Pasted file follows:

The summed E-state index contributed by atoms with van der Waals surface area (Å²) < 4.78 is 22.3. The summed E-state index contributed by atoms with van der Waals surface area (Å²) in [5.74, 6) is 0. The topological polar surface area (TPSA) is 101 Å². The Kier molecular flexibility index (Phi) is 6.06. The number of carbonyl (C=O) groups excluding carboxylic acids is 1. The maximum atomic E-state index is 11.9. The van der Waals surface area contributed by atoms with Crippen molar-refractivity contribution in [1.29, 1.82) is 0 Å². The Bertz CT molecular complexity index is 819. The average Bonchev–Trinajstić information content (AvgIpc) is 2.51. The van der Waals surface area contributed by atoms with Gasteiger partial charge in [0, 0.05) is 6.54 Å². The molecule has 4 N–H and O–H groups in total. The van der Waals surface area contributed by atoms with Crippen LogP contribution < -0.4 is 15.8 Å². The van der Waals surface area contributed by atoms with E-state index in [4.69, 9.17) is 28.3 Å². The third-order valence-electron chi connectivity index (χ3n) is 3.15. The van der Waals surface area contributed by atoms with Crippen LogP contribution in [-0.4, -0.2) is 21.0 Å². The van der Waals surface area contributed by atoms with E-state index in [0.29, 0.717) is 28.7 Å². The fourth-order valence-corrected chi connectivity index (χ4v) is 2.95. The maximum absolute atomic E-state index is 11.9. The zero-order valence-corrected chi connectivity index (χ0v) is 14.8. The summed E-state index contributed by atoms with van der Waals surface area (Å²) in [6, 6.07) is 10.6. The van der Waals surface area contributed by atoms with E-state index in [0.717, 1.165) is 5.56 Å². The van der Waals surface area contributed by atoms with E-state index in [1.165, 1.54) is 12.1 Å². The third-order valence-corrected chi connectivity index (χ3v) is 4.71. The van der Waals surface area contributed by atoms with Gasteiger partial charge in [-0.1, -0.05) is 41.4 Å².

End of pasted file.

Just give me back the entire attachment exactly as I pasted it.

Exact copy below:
The summed E-state index contributed by atoms with van der Waals surface area (Å²) < 4.78 is 22.3. The summed E-state index contributed by atoms with van der Waals surface area (Å²) in [5.74, 6) is 0. The topological polar surface area (TPSA) is 101 Å². The Kier molecular flexibility index (Phi) is 6.06. The number of carbonyl (C=O) groups excluding carboxylic acids is 1. The maximum atomic E-state index is 11.9. The van der Waals surface area contributed by atoms with Crippen molar-refractivity contribution in [1.29, 1.82) is 0 Å². The Bertz CT molecular complexity index is 819. The average Bonchev–Trinajstić information content (AvgIpc) is 2.51. The van der Waals surface area contributed by atoms with Gasteiger partial charge in [0, 0.05) is 6.54 Å². The molecule has 4 N–H and O–H groups in total. The van der Waals surface area contributed by atoms with Crippen LogP contribution < -0.4 is 15.8 Å². The van der Waals surface area contributed by atoms with E-state index in [4.69, 9.17) is 28.3 Å². The third-order valence-electron chi connectivity index (χ3n) is 3.15. The van der Waals surface area contributed by atoms with Crippen LogP contribution in [-0.4, -0.2) is 21.0 Å². The van der Waals surface area contributed by atoms with E-state index in [0.29, 0.717) is 28.7 Å². The fourth-order valence-corrected chi connectivity index (χ4v) is 2.95. The maximum absolute atomic E-state index is 11.9. The zero-order valence-corrected chi connectivity index (χ0v) is 14.8. The summed E-state index contributed by atoms with van der Waals surface area (Å²) in [6, 6.07) is 10.6. The van der Waals surface area contributed by atoms with E-state index in [0.717, 1.165) is 5.56 Å². The van der Waals surface area contributed by atoms with E-state index in [1.165, 1.54) is 12.1 Å². The third-order valence-corrected chi connectivity index (χ3v) is 4.71. The van der Waals surface area contributed by atoms with Gasteiger partial charge in [-0.1, -0.05) is 41.4 Å².